3. They note southern affinities to certain Near Eastern populations, but they don't speculate as to why. Southern Italians made up the bulk of Roman legionnaires from c. 200 BC to c. 200 AD. Was it historic gene flow from Southern Italy to those locales? Or was it prehistoric gene flow from the first farmers TO Italy?

Ah, maybe next time.

Rokus said...

"I don't see much that is new here"

To you this should be new. Ötzi reduced the South European component to near inexistence. Italy, instead of being "South European", it is actually 56% North European in the north and close to 50% NE in the south, while the West Asian component is a lot lower. Even Sardinia is nowadays 14% NE.
I think you should remove "Mediterranean" from your component list altogether and put Ötzi instead. Then, behold how the Indo european world looks like.
Kurganists and Neolithic Orientalists are all wrong, the true genetic relation of IE is with Mesolithic northern Europe, that started to expand about 4400 BC.

Dienekes said...

I have no idea what you're talking about.

Rokus said...

Di Gaetano:
'The HapMap CEU individuals showed an average Northern Europe (NE) ancestry (light green) of 83%. A similar pattern is observed in French, Northern Italian and Central Italian populations with a NE ancestry of 70%, 56% and 52% respectively (Figure 3). According to the PCA plot, also in the ADMIXTURE analysis there are relatively small differences in ancestry between Northern Italians and Central Italians while Southern Italians showed a lower average admixture NE proportion (43,6%) than Northern and Central Italy, and a higher Middle East ancestry (light blue) of 28%.'
[...]
'The average admixture proportions for Northern European ancestry within current Sardinian population is 14.3%'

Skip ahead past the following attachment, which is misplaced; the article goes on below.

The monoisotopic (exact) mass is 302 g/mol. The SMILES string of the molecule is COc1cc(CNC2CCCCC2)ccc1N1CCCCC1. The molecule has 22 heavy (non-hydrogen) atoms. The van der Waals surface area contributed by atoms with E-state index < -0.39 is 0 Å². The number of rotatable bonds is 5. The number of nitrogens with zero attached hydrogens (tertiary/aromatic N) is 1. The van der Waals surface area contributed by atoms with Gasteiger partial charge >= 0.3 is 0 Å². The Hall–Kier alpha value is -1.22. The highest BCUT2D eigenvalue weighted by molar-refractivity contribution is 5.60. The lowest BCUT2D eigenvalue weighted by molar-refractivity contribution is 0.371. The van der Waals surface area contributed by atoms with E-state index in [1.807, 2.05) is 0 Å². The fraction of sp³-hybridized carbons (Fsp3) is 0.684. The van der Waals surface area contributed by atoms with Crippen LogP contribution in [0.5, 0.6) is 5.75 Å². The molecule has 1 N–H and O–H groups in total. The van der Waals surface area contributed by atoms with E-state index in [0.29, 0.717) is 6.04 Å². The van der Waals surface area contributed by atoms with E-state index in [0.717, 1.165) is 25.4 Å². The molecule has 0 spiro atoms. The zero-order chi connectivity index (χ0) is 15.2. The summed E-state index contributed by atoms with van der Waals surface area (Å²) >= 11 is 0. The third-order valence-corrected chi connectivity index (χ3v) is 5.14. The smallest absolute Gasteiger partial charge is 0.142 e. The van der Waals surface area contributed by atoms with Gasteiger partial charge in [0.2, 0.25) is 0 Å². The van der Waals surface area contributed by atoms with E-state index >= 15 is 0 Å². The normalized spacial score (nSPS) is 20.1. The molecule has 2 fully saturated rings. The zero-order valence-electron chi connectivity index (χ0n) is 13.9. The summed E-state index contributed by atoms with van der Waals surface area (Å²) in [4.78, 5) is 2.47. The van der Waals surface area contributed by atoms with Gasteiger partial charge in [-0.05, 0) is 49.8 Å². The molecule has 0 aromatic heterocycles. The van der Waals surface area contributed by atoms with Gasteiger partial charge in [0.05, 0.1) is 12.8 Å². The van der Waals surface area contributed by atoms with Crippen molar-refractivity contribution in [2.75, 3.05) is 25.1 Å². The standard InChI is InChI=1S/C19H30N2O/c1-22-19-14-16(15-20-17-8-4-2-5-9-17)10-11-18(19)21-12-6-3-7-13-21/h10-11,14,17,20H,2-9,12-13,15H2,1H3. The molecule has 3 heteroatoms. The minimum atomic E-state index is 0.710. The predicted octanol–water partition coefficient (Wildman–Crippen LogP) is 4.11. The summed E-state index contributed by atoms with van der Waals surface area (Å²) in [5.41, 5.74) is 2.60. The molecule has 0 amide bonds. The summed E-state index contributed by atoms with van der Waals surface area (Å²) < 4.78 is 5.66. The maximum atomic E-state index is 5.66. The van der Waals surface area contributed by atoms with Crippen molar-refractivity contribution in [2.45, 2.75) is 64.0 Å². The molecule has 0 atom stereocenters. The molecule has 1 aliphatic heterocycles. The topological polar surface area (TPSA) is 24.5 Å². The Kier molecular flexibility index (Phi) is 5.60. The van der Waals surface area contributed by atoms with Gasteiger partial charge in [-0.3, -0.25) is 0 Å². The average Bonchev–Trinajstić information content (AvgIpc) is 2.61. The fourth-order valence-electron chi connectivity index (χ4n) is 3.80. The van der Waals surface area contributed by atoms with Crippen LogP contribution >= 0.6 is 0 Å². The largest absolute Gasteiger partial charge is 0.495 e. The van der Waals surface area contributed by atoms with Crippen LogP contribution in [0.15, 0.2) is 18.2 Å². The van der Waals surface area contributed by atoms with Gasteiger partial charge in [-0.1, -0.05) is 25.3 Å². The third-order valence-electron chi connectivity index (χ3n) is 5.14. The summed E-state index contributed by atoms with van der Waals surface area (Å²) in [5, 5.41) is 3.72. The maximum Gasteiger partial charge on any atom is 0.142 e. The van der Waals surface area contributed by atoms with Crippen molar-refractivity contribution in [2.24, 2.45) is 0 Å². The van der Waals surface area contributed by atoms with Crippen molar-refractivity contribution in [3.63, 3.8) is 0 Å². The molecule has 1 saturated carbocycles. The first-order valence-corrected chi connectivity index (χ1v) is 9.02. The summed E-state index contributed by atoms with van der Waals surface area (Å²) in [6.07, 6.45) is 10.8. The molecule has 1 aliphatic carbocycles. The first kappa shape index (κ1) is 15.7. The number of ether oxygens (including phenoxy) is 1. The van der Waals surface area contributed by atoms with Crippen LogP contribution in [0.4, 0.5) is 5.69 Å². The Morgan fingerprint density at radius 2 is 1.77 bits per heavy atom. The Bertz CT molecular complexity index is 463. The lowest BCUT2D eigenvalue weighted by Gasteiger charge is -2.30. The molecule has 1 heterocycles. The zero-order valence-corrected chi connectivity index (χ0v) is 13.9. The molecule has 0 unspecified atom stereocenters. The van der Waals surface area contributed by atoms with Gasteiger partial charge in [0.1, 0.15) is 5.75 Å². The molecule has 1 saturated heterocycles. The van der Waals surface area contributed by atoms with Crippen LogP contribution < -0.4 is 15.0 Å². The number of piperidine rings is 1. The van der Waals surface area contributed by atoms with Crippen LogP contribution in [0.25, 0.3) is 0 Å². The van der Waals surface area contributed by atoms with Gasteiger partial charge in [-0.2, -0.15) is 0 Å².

I think these proportions are pretty new and very distinct from the general picture so far. The conclusions are all mine.

Dienekes said...

I think these proportions are pretty new and very distinct from the general picture so far.

An ADMIXTURE analysis with 10 populations? I see little added value in it. There are now 100s of population samples publicly available.

SimonW said...

The finding that central Italy is closer to the north is probably just an artifact of the big number of Tuscans included. From what I've read here, Tuscans are closest to north Italians, but the Central_Italian_D sample from Dodecad, which doesn't include Tuscans, seems rather bipartite: About one third clusters with Tuscans/the north, whereas the other two thirds are closer to southern Italy, Sicily in particular, and in international comparison to Greece. I suppose the former rather include people from northern Latium or other regions bordering Tuscany, while the latter are presumably more from the other side of the apennine, where y-haplogroup J2 plays a more important role.

I found it interesting, though, that Emilia-Romagna clusters rather with central Italy than with the north, with one individual close to a Marche individual.